I’d take issue with even that, because it creates a conflict of interest, an incentive to pin a crime on someone who has a nice car.

If they want to impound the car, put it up for public auction after the kidnapper has been found guilty and sentenced, and put that money into the general fund or treasury, I could live with that, but if you give the police the authority to directly seize the car and add it to their fleet, without having to expend any of their budget in the process, you’re creating an incentive for corruption, and you’re effectively combining the jobs of purchasing, receiving, and accounts payable into a single department, maybe even a single person in a small department.

Smart organizations separate the functions accounts payable, accounts receivable, purchasing, and receiving to make it harder to steal. Having to collude with others makes it harder to steal. In fact, every example of theft I’ve seen in the workplace has been made easier by combining one or more of these functions under one person.

It’s a fine line I guess, but I’m not necessarily in agreement with forfeiture at all, guilty or not. I think it goes beyond what the courts are able to level on a guilty person. Fines, court costs, jail time, OK, but I’m not into confiscation I guess. Maybe they snuck the law by while I was sleeping but don’t remember ever voting for it. Then again I’ll confess being asleep at the switch.

It goes way back as far as I can remember though starting with the DNR (Natural Resources), involving hunting and fishing violations. They could take your guns, car, etc. without much recourse. My dad was always very careful in making sure we did everything absolutely legally. But still we had several encounters with the DNR folks. One was with my uncle who didn’t hunt much but instead of having a store-bought plug in his gun for duck hunting, had put a stick in it. Even showing the DNR that you couldn’t get more than three shells in the gun, he didn’t like the stick and threatened to confiscate all of our guns. He finally backed off but really left a taste in my mouth. Why is a dowel with a metal flange on the end better than a stick? This was like 1961. Then there was the fishing with two lines about 5 in the morning waiting for a buddy to show up at the ice house. Simply unreeling a line in the water with no bait so it would be ready, constituted fishing with two lines. Sadly shortly after that the guy was killed in a train accident. I knew his daughter and fostered no ill will but just thought it was power gone amok. Yeah I guess I would just vote no, kidnapping or hunting.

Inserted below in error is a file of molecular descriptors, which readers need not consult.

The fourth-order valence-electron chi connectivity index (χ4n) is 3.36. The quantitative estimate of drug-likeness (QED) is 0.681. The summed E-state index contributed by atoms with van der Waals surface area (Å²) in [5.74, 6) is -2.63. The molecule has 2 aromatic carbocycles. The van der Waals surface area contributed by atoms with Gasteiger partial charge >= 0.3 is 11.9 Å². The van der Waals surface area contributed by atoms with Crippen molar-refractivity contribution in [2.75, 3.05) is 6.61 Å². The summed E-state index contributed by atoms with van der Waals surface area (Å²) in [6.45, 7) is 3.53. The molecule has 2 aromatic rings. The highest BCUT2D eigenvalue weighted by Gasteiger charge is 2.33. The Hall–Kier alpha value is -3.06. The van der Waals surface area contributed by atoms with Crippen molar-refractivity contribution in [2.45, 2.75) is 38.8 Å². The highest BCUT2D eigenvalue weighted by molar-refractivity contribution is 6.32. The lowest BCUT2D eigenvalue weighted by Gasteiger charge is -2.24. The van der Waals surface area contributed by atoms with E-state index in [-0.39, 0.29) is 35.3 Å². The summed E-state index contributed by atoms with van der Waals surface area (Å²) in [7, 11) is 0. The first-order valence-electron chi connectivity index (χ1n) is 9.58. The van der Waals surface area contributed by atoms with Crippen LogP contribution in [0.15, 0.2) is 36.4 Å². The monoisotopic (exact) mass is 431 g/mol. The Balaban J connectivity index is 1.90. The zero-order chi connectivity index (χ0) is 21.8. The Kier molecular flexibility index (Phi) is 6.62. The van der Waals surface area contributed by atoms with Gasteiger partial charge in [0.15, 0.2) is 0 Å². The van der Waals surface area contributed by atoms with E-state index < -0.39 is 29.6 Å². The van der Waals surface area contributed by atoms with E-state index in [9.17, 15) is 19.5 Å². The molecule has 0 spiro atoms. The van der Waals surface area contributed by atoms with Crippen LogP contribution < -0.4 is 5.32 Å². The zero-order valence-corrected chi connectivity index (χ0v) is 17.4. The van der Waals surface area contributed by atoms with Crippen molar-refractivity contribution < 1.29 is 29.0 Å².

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I should have clarified – The government doesn’t get to sell the car, or use it for a DARE mobile. They have to crush it. Whether they pull over a Yugo or a Lambo, it’s going to the crusher, at government expense. That’ll eliminate the conflict of interest.

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Yeah, send me a government Lambo! :laughing:

I will crush it carefully around the engine compartment. Then I’ll be asking you guys how to swap a Lambo engine into a K5 Blazer. :wink:

Side story - years ago with a different company, we were asked to crush several new vehicles by the manufacturer, as some of their reps watched and took photos to document the destruction of the vehicles. I noticed the guy on the crane was handling the 4 corners of the car rather gingerly, while he smashed the center of the car to a height of a foot or less. I found out later he was saving the new tires for his girlfriend’s car. I couldn’t get upset. That’s recycling at it’s finest. Less landfill anyway. A win/win!


I cannot think of anything that better exemplifies “Unreasonable search and seizure” than civil forfiture.